But the odorous rhinos in the room will always be those folks whom even the most forgiving of Christians are apt to deem irredeemable. I’m talking about cold-blooded murderers and despicable pedophiles. Ruthless drug lords and heartless sex-traffickers. Brutal terrorists, hate-infested racists and horrendous serial killers. Whether we like it or not, the Bible doesn’t exclude them when it states unequivocally, “Believe in the Lord Jesus and you will be saved” (Acts 16:31). That means even a monster like Hitler, if he sincerely accepted our Savior into his heart just before offing himself in his Berlin bunker, walks the golden streets of heaven right now. Okay, I’ll be honest. I don’t want God to be that merciful. Yet, according to our Lord, He is. Jesus’ shocking parable of the workers in the vineyard confirms it. The hard-working guys who sweated in obnoxious heat plucking grapes from sunup to sundown got paid exactly the same as those who showed up late and only worked one hour. Naturally, those who felt they’d been conned by the landowner got together and lodged a formal complaint. The landowner brought it to their attention they’d been given the wages they’d agreed to at the beginning of the day and that what the others received was really none of their beeswax. He told them “Take what is yours and go. I want to give to this last man the same as I gave to you. Am I not permitted to do what I want with what belongs to me? Or are you envious because I am generous?” (Matthew 20:14-15). If I get puffed up and perturbed over who God decides to grant eternal life (in the process implying I know better than Him who is and who’s not worthy of salvation) aren’t I no better than those indignant workers, being envious of God’s unfathomable generosity?
In Paul’s first letter to the Corinthians he lists those who can’t inherit the kingdom of God. He includes fornicators, adulterers, active homosexuals, robbers, drunks and many more. But then he adds a clarifying “however” statement: “Some of you once lived this way. But you were washed, you were sanctified, you were justified in the name of the Lord Jesus Christ and by the Spirit of our God” (1 Corinthians 6:11). In his letter to the Colossians Paul presents a similar roster of sinful behaviors and then writes “Do not lie to one another since you have put off the old man with its practices and have been clothed with the new man that is being renewed in knowledge according to the image of the one who created it. Here there is neither Greek nor Jew, circumcised or uncircumcised, barbarian, Scythian, slave or free, but Christ is all and in all” (Colossians 3:9-11). Bear in mind that in those days and in that region a Scythian was more despised than a lowly Samaritan ever was in Israel. Scythians were beyond loathing and to be avoided at all costs. Yet here was Paul telling the church their most hated enemies were just as precious to God as they themselves were, that they needed to adopt a “Beatitude attitude” towards even those they considered scumbags. It doesn’t matter where you or your neighbor has been. All can be blessed because God is no respecter of persons.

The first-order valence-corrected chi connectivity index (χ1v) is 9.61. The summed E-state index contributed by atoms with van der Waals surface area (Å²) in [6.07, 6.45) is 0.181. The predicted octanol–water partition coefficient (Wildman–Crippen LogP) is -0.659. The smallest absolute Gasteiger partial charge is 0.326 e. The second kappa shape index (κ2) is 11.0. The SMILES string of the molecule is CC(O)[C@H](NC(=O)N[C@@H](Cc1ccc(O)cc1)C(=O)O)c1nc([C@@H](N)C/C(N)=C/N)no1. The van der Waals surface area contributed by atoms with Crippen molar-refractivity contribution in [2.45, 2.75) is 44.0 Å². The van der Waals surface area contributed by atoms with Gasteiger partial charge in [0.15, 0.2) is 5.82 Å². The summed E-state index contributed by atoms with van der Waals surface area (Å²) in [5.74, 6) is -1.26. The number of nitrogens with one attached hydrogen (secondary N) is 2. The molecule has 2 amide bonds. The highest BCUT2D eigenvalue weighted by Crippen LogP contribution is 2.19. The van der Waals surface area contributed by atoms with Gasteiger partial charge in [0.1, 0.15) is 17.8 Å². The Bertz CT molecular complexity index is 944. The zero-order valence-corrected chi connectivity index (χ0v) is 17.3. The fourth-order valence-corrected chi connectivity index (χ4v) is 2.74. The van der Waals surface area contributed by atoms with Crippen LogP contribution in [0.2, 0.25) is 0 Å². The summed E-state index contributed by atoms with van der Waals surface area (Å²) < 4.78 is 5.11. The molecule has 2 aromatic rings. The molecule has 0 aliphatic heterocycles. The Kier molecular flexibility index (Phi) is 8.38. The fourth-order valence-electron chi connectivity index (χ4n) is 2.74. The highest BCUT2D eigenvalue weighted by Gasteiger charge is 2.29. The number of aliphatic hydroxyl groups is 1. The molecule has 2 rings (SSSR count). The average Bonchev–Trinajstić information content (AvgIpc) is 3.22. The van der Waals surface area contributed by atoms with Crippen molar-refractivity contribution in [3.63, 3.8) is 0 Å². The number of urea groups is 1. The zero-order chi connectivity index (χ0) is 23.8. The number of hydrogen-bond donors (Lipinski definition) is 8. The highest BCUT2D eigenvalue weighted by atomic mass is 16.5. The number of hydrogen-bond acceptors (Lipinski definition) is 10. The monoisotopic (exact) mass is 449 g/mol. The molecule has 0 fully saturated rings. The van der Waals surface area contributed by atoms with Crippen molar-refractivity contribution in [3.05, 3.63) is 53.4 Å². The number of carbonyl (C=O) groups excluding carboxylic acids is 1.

When we contemplate the profound ramifications of the Beatitudes it’s vital we understand just how radical and revolutionary they were back then and still are today in the third millennium A.D. He was telling the downtrodden average Joes and Janes that regardless of how harshly and unjustly the world was treating them they were nevertheless as special and dear to God as the wealthiest, most respected human being on terra firma. But that was only the preamble of the Lord’s ground-breaking sermon. By the time He finished preaching He’d made crystal clear to his listeners that regardless of how oppressed they felt they had no right to look down on anybody because those folks had the same opportunity to freely enter the glorious kingdom of God as they did. Not everyone in the crowd cottoned to that announcement. Some wrote Him off as an unrealistic dreamer, spat and walked away. But many in the audience sensed they were in the presence of the Son of God and that what He was preaching was about to turn everything they’d ever believed about God upside down. They knew they were witnessing the most stupendous event in history unfolding right before their eyes. The saints were marching in. Oh, to have been in that number!